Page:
In the Netherlands, a decrease of air pollutant emissions has been achieved in recent years in both the energy and transport sectors. Hester de Boer, International Policy Adviser at the Ministry of Infrastructure and the Environment, described the achievements of the ongoing National Air Quality Co-operation Programme – a co-operation effort between the national government and local authorities which targets air pollution emissions in cities and other localities where limit values are exceeded. The Programme resulted in almost €2 billion investments made by both national government and local authorities to reduce background and peak concentrations of air pollution emissions. Such investments were used, for example, to stimulate measures in the agricultural sector through introduction of air scrubbers in stock farms, subsidize the reduction of NOx emissions of inland shipping by introduction of soot filters, introduce measures around highways (dynamic traffic management, speed lowering, etc.) and implement local measures at air pollution hotspots such as restricted access for most polluting vehicles, differentiation of parking fees, expanding paid parking area, driver trainings and other measures.

In a general debate, participants emphasized the crucial role of the UNECE Convention on Long-range Transboundary Air Pollution and its protocols in assisting countries of the region to gradually reduce and prevent air pollution, and stressed the importance of needs-driven technical assistance to the countries of Eastern and South-Eastern Europe, the Caucasus and Central Asia, as provided in the Convention’s framework.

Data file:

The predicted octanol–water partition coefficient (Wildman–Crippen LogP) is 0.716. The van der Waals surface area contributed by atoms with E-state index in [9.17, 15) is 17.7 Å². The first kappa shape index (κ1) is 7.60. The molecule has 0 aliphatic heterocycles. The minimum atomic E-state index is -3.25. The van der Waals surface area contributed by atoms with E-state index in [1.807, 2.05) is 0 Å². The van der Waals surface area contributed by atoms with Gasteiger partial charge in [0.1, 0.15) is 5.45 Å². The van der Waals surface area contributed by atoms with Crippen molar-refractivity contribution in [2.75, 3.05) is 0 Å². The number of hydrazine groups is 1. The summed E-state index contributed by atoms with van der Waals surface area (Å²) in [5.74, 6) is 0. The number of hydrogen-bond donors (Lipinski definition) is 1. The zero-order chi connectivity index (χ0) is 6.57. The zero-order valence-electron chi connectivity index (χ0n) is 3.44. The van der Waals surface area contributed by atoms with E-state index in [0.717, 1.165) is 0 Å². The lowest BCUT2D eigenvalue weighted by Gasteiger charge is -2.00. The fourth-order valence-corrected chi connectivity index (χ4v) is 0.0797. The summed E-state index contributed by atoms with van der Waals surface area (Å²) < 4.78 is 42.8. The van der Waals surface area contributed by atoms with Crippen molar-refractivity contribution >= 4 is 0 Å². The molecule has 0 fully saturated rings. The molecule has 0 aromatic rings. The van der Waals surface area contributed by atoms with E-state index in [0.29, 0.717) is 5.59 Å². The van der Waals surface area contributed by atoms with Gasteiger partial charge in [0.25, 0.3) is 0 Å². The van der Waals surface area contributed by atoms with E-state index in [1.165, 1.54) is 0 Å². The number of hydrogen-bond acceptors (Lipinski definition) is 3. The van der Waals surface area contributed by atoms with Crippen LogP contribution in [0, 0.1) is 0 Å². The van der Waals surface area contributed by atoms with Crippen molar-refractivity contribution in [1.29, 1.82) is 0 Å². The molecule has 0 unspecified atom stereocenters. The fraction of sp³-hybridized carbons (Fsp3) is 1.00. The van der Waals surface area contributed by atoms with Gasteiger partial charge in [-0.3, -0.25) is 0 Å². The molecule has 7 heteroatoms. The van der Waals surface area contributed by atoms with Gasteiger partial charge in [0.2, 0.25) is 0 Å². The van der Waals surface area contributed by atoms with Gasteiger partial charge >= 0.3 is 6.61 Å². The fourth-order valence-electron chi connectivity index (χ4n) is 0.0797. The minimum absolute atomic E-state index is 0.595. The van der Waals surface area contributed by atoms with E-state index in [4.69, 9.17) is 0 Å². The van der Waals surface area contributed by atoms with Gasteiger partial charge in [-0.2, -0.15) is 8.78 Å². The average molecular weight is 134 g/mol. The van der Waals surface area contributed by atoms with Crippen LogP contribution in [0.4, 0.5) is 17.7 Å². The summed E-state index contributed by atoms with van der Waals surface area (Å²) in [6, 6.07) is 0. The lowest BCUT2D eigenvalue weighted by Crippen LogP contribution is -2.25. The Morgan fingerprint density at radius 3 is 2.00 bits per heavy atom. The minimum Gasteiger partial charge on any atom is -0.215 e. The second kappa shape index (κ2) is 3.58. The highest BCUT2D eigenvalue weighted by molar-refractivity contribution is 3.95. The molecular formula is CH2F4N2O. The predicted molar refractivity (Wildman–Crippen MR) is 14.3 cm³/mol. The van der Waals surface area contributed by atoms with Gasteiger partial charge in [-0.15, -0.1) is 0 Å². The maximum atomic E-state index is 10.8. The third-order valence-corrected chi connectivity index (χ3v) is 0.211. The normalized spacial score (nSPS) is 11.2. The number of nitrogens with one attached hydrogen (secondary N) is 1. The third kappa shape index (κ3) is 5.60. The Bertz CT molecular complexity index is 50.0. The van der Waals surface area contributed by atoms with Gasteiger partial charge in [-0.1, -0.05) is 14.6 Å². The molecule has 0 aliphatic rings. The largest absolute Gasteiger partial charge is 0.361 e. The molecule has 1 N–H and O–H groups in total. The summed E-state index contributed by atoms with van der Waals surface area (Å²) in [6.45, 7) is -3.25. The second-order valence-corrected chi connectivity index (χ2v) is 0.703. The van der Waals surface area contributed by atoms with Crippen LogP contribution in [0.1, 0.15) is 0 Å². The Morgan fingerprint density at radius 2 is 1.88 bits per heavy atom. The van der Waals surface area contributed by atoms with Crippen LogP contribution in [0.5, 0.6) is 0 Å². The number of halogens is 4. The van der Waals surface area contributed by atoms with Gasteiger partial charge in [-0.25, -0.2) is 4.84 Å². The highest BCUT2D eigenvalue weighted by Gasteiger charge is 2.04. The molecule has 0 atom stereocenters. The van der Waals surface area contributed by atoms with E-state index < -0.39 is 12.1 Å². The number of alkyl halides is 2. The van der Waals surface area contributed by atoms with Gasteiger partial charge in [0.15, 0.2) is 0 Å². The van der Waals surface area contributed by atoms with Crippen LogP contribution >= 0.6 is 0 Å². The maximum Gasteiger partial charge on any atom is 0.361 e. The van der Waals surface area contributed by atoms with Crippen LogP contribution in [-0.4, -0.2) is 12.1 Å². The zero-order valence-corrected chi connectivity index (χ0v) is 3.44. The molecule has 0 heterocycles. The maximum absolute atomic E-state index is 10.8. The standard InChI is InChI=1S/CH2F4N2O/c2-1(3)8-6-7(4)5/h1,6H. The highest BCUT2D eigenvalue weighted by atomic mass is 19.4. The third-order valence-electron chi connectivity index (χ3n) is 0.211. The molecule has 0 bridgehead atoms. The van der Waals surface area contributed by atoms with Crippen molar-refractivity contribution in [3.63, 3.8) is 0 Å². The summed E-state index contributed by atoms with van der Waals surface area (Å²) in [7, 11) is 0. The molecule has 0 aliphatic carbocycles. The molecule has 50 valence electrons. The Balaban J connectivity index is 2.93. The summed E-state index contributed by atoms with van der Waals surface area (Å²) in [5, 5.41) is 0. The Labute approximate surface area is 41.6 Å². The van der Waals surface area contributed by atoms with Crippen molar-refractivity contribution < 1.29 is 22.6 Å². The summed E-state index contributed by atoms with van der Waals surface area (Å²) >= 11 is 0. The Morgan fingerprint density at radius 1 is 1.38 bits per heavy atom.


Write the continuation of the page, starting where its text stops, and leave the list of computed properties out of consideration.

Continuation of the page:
Welcoming the progress achieved in Belarus, Georgia and the Netherlands in addressing air pollution through the joint work of the environment, transport and energy sectors, UNECE Executive Secretary Christian Friis Bach said: “The third cycle EPRs, conducted by UNECE so far in five countries of the region, clearly demonstrate that progress has been made in the past decade in integrating environmental considerations into sectoral laws and strategic documents. However, challenges remain as the level of such integration varies between the economic sectors in each country and practical implementation often lags behind. Working in an integrated manner towards implementation of the recently adopted Sustainable Development Goals would be an even greater challenge. At UNECE we are committed to support our Member States in these efforts through our legally binding instruments, norms and standards, policy guidance, review instruments such as EPRs, and other tools.”

Graphs for Belarus: Ministry of Natural Resources and Environmental Protection of Belarus, 2015.
Graph for Georgia: Ministry of Environment and Natural Resources Protection of Georgia, 2015.
Graphs for the Netherlands: prepared by UNECE secretariat on the basis of OECD.Stat ( data.